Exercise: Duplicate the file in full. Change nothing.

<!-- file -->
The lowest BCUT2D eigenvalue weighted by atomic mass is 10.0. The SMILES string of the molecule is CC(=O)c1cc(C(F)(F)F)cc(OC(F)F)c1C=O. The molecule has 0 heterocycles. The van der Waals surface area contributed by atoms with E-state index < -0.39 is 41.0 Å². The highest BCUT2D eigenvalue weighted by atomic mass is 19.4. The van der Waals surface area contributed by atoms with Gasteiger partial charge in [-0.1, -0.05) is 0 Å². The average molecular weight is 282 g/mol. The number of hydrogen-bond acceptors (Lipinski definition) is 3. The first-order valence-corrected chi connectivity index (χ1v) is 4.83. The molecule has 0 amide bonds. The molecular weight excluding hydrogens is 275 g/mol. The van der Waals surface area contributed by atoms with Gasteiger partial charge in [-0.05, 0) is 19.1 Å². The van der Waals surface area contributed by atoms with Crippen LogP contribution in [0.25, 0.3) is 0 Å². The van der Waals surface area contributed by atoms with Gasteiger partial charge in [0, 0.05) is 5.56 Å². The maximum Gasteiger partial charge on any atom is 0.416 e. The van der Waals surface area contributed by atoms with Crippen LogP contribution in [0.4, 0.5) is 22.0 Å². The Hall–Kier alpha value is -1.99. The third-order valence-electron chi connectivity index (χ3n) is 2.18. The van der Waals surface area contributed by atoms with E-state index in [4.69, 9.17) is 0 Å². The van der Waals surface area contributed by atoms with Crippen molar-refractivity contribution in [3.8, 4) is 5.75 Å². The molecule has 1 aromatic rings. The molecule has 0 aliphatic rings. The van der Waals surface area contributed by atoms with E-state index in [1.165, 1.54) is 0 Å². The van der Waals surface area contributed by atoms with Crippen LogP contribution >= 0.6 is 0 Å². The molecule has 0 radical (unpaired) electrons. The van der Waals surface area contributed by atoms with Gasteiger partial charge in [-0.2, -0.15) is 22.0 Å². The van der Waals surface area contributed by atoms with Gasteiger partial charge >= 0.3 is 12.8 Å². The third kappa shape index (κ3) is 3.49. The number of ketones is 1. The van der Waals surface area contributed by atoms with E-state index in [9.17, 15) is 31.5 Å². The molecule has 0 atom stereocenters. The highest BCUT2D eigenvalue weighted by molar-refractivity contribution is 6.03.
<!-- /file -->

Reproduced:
The lowest BCUT2D eigenvalue weighted by atomic mass is 10.0. The SMILES string of the molecule is CC(=O)c1cc(C(F)(F)F)cc(OC(F)F)c1C=O. The molecule has 0 heterocycles. The van der Waals surface area contributed by atoms with E-state index < -0.39 is 41.0 Å². The highest BCUT2D eigenvalue weighted by atomic mass is 19.4. The van der Waals surface area contributed by atoms with Gasteiger partial charge in [-0.1, -0.05) is 0 Å². The average molecular weight is 282 g/mol. The number of hydrogen-bond acceptors (Lipinski definition) is 3. The first-order valence-corrected chi connectivity index (χ1v) is 4.83. The molecule has 0 amide bonds. The molecular weight excluding hydrogens is 275 g/mol. The van der Waals surface area contributed by atoms with Gasteiger partial charge in [-0.05, 0) is 19.1 Å². The van der Waals surface area contributed by atoms with Crippen LogP contribution in [0.25, 0.3) is 0 Å². The van der Waals surface area contributed by atoms with Gasteiger partial charge in [0, 0.05) is 5.56 Å². The maximum Gasteiger partial charge on any atom is 0.416 e. The van der Waals surface area contributed by atoms with Crippen LogP contribution in [0.4, 0.5) is 22.0 Å². The Hall–Kier alpha value is -1.99. The third-order valence-electron chi connectivity index (χ3n) is 2.18. The van der Waals surface area contributed by atoms with E-state index in [4.69, 9.17) is 0 Å². The van der Waals surface area contributed by atoms with Crippen molar-refractivity contribution in [3.8, 4) is 5.75 Å². The molecule has 1 aromatic rings. The molecule has 0 aliphatic rings. The van der Waals surface area contributed by atoms with E-state index in [1.165, 1.54) is 0 Å². The van der Waals surface area contributed by atoms with Crippen LogP contribution >= 0.6 is 0 Å². The molecule has 0 radical (unpaired) electrons. The van der Waals surface area contributed by atoms with Gasteiger partial charge in [-0.2, -0.15) is 22.0 Å². The van der Waals surface area contributed by atoms with Gasteiger partial charge >= 0.3 is 12.8 Å². The third kappa shape index (κ3) is 3.49. The number of ketones is 1. The van der Waals surface area contributed by atoms with E-state index in [9.17, 15) is 31.5 Å². The molecule has 0 atom stereocenters. The highest BCUT2D eigenvalue weighted by molar-refractivity contribution is 6.03.